Fuel that would power Iran’s first nuclear energy facility is being removed from the reactor this weekend because of unspecified safety concerns, Iranian officials have disclosed, a setback for the country’s controversial nuclear program.
A short statement late Friday from Iran’s representative to the United Nations nuclear monitoring agency said fuel rods were being withdrawn from the Bushehr power plant, which has been under construction since the mid-1970s and is a symbol of pride for the Iranian government.
“Based on the recommendation of Russia, which is in charge of completing the Bushehr power plant, the fuel inside the reactor core will be taken out for a while to conduct some experiments and technical work,” Iran’s envoy to the International Atomic Energy Agency, Ali Asghar Soltanieh, told Iran’s ISNA news agency.
The statement provided no further details and drew wide speculation about the nature of the problems at the plant.
The announcement was made on the same day that the IAEA released a report on Iran’s nuclear program that said Tehran “is not cooperating with the agency regarding the outstanding issues which give rise to concern about possible military dimensions to Iran’s nuclear program.”
For example, the report said, Iran is still not providing information about locations of projects and equipment acquired.
The U.S. and its allies suspect that Iran is trying to develop atomic weapons; Iran says its program is for peaceful purposes only.
Even Tehran’s effort to generate power has alarmed some nuclear watchdog organizations because some scientists, citing the aging equipment at the plant, fear there is a risk of a Chernobyl-like accident at Bushehr.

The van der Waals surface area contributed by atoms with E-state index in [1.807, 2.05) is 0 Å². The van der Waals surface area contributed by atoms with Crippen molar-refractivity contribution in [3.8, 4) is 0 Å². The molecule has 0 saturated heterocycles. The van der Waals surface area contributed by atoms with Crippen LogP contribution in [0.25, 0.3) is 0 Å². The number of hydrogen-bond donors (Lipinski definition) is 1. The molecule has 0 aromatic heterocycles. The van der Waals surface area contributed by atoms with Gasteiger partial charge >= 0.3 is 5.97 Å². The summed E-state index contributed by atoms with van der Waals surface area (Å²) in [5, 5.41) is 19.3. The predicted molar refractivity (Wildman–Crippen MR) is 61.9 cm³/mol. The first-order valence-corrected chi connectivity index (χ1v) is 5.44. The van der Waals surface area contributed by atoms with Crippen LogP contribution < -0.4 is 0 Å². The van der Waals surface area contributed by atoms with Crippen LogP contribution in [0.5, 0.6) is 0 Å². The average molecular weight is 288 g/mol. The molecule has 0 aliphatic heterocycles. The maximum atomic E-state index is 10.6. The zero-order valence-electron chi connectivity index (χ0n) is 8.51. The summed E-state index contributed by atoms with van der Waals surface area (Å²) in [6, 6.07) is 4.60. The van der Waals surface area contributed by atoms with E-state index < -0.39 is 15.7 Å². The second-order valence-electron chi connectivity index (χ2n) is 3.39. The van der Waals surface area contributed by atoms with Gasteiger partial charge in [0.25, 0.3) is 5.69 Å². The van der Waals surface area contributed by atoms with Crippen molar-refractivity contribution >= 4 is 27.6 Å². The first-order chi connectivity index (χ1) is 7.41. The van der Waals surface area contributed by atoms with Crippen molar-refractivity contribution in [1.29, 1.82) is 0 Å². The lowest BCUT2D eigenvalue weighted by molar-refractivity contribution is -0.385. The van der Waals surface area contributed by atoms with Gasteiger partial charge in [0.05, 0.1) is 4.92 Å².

“On one hand, it’s encouraging that they pulled the plug,” said Edwin Lyman, a senior scientist in the global security program of the Union of Concerned Scientists. “We have had concerns about the safety of this reactor and continue to urge the international community to examine its operations.”
The Bushehr project could be delayed for weeks, months or even years depending on the nature of the problem, he said.
In 2010, the IAEA noted that the facility was understaffed.
“It’s possible they may have taken shortcuts,” which could lead to a variety of problems, Lyman said. He speculated that the rods may have been contaminated by metal particles from rusted pipes. Scientists have also posited that the reactor core could be cracked or otherwise damaged, which would require removal of the rods and extensive repairs.
Some have wondered whether the fuel rod problem is related to the Stuxnet malware program, a worm that penetrated some computers associated with uranium enrichment programs in Iran.
On Friday, White House spokesman Tommy Vietor said the Obama administration was concerned by the IAEA report showing Iran was not complying with international obligations. The administration, he said, would continue pressing Tehran to meet those obligations.